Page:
Thomas More brought his considerable skills from numerous fields to bear when he created Utopia. His intimate knowledge of the workings of the English legal system, government and politics enabled him to posit an ideal society, wherein, More corrected the ills which plagued sixteenth century England and Europe.People in Utopia held few possessions privately. The government organ-ized the economy, the methods of producing food and most other goods and ser-vices. Work and hardships were shared as equitably as possible. Similarly, all people partook of the bounty of the food, shelter and goods, with few exceptions.More anticipated the objections that this idealized society would raise; and he answered them at length. He explained how Utopians dealt with criminals, showing a means of isolating society from harmful individuals, while yet deriving benefit from their existence and providing deterrent examples to those teetering on the verge of crime. In an age where torture and mutilation were common and executions were routine, More offered a voice of reason and humanity. Signifi-cantly, his methods of dealing with crime did not mete out the same punishment for all offenses, both severe and trivial.More’s world was based on his well-considered principles, humanistic be-liefs and plain common sense. He was not one-dimensional like Niccolo Machia-velli; More was not driven by desire for power, fame or wealth. He wanted to show a means of organizing a well-ordered society in which the people, not the prince, would live happy and productive lives. On the other hand, More did not set his culture in a world where all was roses and problems did not exist. Whereas Erasmus was strong on encouraging upright and moral behavior, he seemed light on the realization that, in the real world, people often fail to live up to his high ideals. More’s society took man’s frailties into account. More pro-vided means for dealing with crime and war, as well as, with personal envy and greed. More understood that his argument would be the stronger if he could head off objections by answering them in advance.In addition, More’s work showed his love of humor. His organization of the material, arranged as if he had genuinely talked to someone who had been to Utopia, and the overall pains More took to imbue the work with as much authen-ticity as possible, must have been a source of great pleasure to him.Besides giving him a private chuckle at putting over his joke, More had a more serious level in mind in Utopia. Placing his society in an imaginary or dis-tant land, allowed him the freedom to address a variety of political and social is-sues with impunity. Had More directly criticized Henry VIII’s spending, his readi-ness to dispense executions, his policy of war, or the ostentatious court, More would have faced serious charges. By using the oblique approach, besides al-lowing More to indulge his love of irony and satire, he was able to elude charges of treason or sedition. More showed great courage in publishing this work, as in his life in gen-eral. He saw wrongs and dared to speak out about them. But with his fine mind and keen sense of balance, he also knew that to throw himself into championing a cause at the expense of his life would do neither him nor the cause any good. Although he ultimately was martyred for his beliefs, evidence suggests that More did not actively seek our martyrdom. He enjoyed life far too much to risk death needlessly. However, his personal belief in God and religion, as well as his per-sonal integrity, demanded that he not shrink away if death were his only accept-able recourse.Alex Hunnicutt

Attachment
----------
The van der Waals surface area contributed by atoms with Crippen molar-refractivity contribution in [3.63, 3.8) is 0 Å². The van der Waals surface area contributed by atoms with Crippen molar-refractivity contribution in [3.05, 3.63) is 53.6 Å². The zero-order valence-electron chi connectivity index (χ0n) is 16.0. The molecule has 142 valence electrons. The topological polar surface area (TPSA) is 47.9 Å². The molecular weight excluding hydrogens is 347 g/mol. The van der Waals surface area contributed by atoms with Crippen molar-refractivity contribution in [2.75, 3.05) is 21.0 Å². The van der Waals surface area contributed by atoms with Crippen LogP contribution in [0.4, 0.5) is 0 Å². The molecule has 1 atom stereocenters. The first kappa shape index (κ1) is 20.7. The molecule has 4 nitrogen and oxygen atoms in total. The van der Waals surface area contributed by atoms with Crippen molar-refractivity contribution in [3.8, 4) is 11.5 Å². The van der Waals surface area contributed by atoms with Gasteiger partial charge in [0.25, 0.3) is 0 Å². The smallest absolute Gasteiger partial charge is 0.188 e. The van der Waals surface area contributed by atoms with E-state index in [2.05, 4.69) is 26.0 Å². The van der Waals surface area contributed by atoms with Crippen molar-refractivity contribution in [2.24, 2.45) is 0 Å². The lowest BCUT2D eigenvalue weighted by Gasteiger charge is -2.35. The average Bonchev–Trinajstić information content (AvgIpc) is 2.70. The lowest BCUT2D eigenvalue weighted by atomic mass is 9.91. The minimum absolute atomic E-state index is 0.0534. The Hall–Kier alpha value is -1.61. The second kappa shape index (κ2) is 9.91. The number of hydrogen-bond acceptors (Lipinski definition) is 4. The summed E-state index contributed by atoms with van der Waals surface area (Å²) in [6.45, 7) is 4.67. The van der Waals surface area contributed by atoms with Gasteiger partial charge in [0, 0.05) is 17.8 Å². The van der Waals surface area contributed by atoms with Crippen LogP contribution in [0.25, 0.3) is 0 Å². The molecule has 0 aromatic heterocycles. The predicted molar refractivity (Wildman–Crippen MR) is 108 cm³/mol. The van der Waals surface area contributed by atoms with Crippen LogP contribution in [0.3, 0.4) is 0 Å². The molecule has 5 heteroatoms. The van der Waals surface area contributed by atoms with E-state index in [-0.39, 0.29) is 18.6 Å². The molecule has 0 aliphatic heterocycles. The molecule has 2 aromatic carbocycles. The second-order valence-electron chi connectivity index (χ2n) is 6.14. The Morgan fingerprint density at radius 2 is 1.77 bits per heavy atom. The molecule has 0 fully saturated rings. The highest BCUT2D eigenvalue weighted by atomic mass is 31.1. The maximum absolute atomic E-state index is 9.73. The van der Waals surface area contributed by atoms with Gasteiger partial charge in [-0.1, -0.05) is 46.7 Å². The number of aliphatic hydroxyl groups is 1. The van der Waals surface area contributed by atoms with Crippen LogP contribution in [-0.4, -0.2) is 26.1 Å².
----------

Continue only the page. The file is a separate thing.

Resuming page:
• (3/5)